Founder of the first vertical strawberry farm in Palestine, Ayed Awni Aburamadan has a history of success in the face of overwhelming challenges, and he is determined to rebuild when the war is over

Ayed Awni Aburamadan is a Palestinian engineer who developed his family farm outside the city of Beit Hanoun in northern Gaza, producing non-traditional fruits and vegetables for the area including tropicals like dragon fruit.

Despite the limitations imposed by the political situation in the region over the years, including Israel’s control over movements of goods and people to and from the Gaza Strip, Aburamadan says he has remained committed to sustainable farming methods, including employing renewable energy and reusing water and agricultural waste, and he has continued to progress with innovations such as vertical farming in order to maximise yields.

In fact, his site includes Palestine’s first vertical strawberry farm – a model of production that has apparently enabled him to reduce the amount of water, fertiliser and pesticides needed by around 90 per cent.

Vertical farm in Palestine

However, like hundreds of thousands of Gazans, Aburamadan has been forced to leave his home and farm due to the war in Gaza and head south, taking shelter in a small family home with family and friends.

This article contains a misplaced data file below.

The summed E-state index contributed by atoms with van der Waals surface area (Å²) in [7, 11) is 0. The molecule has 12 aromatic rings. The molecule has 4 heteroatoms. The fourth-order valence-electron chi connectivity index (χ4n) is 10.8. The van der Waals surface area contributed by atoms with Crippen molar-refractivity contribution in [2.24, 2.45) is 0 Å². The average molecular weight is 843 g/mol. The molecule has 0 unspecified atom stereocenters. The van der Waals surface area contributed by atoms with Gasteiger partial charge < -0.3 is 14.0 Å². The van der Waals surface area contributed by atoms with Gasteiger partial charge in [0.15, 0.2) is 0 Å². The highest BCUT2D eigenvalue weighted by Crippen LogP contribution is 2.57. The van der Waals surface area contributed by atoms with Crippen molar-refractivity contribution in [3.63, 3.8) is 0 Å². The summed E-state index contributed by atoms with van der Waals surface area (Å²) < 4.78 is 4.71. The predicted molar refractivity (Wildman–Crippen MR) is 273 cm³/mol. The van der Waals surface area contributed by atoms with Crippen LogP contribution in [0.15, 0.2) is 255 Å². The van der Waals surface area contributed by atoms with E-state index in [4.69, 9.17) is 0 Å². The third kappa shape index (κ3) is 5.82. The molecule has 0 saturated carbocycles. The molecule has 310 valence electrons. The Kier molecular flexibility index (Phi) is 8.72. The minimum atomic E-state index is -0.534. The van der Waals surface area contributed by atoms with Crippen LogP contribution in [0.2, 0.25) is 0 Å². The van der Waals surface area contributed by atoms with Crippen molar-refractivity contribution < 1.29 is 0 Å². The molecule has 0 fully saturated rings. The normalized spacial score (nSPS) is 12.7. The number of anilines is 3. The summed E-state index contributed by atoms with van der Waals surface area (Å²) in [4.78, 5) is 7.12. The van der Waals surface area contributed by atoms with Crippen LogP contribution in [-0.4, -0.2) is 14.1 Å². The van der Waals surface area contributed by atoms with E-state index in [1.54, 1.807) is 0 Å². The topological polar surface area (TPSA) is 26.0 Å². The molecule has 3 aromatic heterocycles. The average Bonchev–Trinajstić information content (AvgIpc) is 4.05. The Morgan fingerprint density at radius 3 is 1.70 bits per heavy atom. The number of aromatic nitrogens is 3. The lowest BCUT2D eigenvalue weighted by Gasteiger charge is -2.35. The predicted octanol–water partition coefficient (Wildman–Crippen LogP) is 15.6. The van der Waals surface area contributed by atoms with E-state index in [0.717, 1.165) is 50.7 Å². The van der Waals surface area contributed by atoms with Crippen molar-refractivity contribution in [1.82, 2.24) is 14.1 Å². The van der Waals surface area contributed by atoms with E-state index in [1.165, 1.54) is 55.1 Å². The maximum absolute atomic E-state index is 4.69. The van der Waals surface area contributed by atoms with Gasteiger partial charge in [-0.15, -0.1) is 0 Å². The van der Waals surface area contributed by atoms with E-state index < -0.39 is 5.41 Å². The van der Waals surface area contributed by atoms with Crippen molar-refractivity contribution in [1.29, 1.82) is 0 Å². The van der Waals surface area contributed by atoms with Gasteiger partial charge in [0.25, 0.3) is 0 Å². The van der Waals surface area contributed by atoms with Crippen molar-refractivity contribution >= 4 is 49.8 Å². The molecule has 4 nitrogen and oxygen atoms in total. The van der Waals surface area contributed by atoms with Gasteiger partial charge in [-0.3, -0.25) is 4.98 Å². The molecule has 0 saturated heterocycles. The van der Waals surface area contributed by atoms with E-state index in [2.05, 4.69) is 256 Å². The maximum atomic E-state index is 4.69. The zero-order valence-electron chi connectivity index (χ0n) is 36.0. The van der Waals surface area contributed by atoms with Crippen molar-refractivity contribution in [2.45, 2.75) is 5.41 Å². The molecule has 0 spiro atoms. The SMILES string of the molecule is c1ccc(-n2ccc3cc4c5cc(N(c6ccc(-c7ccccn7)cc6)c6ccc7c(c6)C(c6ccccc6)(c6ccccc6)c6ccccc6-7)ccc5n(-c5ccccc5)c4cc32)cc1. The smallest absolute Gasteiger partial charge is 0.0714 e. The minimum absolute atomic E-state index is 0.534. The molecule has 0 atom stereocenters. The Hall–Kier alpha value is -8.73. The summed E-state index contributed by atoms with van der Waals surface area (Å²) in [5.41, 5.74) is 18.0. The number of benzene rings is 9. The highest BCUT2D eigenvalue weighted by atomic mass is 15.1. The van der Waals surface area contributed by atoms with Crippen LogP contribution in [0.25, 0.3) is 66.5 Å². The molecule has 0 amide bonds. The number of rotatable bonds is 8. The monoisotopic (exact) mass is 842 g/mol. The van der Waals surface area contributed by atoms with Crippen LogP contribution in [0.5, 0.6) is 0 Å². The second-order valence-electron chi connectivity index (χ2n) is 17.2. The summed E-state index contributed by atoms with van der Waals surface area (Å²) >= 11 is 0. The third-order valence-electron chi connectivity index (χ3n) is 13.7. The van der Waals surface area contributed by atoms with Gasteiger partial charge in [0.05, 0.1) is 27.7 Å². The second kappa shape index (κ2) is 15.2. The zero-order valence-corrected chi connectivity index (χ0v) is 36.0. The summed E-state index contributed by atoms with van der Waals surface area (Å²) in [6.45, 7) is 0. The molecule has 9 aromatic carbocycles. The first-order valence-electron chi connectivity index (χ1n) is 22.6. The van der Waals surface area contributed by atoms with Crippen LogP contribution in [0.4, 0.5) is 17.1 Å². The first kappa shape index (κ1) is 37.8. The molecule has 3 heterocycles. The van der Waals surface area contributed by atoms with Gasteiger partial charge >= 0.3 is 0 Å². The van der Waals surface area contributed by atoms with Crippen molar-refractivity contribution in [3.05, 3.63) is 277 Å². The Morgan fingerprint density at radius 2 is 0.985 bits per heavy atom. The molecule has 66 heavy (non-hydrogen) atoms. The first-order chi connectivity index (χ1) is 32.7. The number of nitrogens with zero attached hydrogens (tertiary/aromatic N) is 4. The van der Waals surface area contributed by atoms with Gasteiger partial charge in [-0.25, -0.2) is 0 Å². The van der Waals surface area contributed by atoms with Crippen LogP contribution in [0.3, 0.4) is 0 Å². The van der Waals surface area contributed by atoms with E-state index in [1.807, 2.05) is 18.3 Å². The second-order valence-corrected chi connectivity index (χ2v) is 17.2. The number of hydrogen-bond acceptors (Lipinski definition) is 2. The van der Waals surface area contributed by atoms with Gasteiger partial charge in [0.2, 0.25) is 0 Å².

“Our little place was meant for holidays only and was not equipped to host so many people for a long time,” he says. “But we managed to put up tents and build premature cooking facilities, relying on wood, as gas and electricity were cut off.”

Fresh food quickly became scarce in grocery stores, he reveals, soon running out completely. “Factories in Gaza are not working because there is no electricity, there are no raw materials and it is not safe,” he explains. “Some people maintained their farms in the south until a couple of weeks ago, so we had fresh tomatoes, cucumbers, aubergines, potatoes, bell peppers and citrus. Now, fresh products have become scarce. Food aid is not enough for the huge number of people. Even if you have the money, you can’t find the goods.”

Aburamadan has been unable to visit his farm in the north for over two months now, but he has learnt that it has sustained heavy damage. Whatever the scale, he intends to return and to rebuild.

Business has been incredibly difficult for farmers like Aburamadan, but it has also made them resolute. “In order to establish my modern farm I needed knowledge that was not available,” he says, “so I had to rely on the internet and trial and error methods to get my technical issues sorted out. I had to apply for security clearances from Israeli authorities to import some modern equipment to control the greenhouse environment. Marketing and exporting my products was also extremely expensive and difficult.

“I haven’t been able to assess the damage to the farm yet. It was also destroyed in previous years. When the war ends, and if I’m still alive, I will go back there to start again for the fifth time.”